Students create experiments from scratch in CMB lab


Students enrolled in the cellular and molecular biology (CMB) lab this semester may have been expecting to work with cells — but instead, they got to work with worms.

Assistant Professor of Biology Kiley Hicks had taken a break from teaching CMB lab. When she stepped back into the lab for spring 2019, she decided to stick with what she knew.

Hicks worked with worms while obtaining her Ph.D. and knew they would be an exemplary teaching tool for her CMB class. Worms are easier for students to work with and are harder to kill than human cells.

Hicks’ knowledge of the worms became an advantage for the students.

At this point in their educational journey, students have taken a fair share of science courses. Hicks said they are expected to start an experiment from scratch rather than completing an experiment that has been pre-planned by their professor.

Assistant Professor of Biology Kiley Hicks

“They get a question, make a hypothesis, make an experiment to test that hypothesis, get some results and then present those results to the class,” said Hicks.

The CMB lab consisted of seven small groups of students who each chose their own topic.

“So they just get to choose their own topics and delve in. It’s all in worms because that’s what I do research on … I know how to deal with them and how to help them if things go awry,” she said.

One pair of students, Kevin Nguyen and Kimberly Stewart chose to create glowing worms.

Stewart had enrolled in the class excited to do fluorescent staining in cells but when she realized the class had been switched to experiments with worms, “she was bummed” Hicks said.

However, Hicks had dealt with fluorescent staining in worms all throughout her time at grad school and was able to help Stewart and Nguyen through the process. It was a satisfactory alternative for Stewart.

“They basically wanted to see if they could get that staining procedure down … then other students could use it to help answer questions,” said Hicks.

An example of the worms seen under the microscope. This particular example is a worm stained with Mitotracker CMXRoss

A bonus of this particular experiment, she said, was that students were able to use the new fluorescent microscope that was purchased only a year ago.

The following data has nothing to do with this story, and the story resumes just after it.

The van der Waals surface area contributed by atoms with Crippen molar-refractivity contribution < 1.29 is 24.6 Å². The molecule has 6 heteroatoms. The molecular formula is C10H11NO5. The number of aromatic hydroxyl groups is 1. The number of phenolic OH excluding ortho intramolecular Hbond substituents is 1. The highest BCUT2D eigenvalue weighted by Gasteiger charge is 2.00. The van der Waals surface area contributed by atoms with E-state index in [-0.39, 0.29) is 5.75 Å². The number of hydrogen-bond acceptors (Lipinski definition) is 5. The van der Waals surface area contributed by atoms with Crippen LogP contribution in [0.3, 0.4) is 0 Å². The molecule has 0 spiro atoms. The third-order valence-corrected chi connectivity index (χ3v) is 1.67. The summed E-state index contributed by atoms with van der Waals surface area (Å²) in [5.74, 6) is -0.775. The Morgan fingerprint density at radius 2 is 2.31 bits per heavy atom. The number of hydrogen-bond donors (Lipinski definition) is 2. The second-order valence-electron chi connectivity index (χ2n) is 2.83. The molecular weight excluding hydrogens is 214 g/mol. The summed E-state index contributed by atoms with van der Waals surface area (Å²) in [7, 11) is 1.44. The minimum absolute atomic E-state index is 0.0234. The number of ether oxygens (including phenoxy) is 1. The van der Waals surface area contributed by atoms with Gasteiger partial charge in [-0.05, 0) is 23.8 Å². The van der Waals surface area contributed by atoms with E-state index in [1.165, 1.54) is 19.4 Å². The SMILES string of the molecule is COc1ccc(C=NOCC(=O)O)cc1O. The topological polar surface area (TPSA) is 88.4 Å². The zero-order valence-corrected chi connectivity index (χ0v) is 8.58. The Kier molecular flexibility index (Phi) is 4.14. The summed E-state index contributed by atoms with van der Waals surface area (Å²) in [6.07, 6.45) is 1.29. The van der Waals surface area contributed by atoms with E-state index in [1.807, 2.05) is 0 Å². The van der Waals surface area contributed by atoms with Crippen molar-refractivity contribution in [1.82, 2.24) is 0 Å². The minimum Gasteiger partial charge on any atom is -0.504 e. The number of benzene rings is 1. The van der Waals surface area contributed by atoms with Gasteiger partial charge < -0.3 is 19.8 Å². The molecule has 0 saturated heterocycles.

Claire Setter, Laura Shine and Lillian Huynh decided to research the relationship between serotonin and fat levels in C. elegans, a common type of nematode used for research.

“There’s some evidence that there is a link there that increasing serotonin can decrease fat storage, but it’s still very up in the air and we don’t know that that’s an actual correlation or causality for sure,” said Hicks.

“So they looked at that and were supplementing certain worms with serotonin and measuring the width of the worms under the microscope to see if they got more or less fat with or without serotonin. So that was a really fun one,” said Hicks.

Shine and Setter said, “We wanted to pursue this topic for its potential to shed light on how serotonin can be utilized to combat the obesity epidemic in humans. From our experiment, we were able to determine that serotonin successfully reduced the amount of fat in C. elegans, making it a promising potential solution in reducing fat levels in humans upon further research.”

Shine and Setter used this topic for their Scholars Day presentation. They weren’t the only students in the course to find interesting results, which came as somewhat of a surprise to Hicks.

Hicks said, “I’m always surprised anything works at all. It’s hard to get science to work. It’s very prone to error. You have to be really specific and you have to do a lot of thinking and prepping in order to make it work.”

Hicks began her career at Newman four years ago and said she thoroughly enjoyed teaching this course to the students she’d had since the beginning of their college journey.

“It’s fun to see them learn and grow and actually apply their knowledge,” she said. “They’re a great group of students.”



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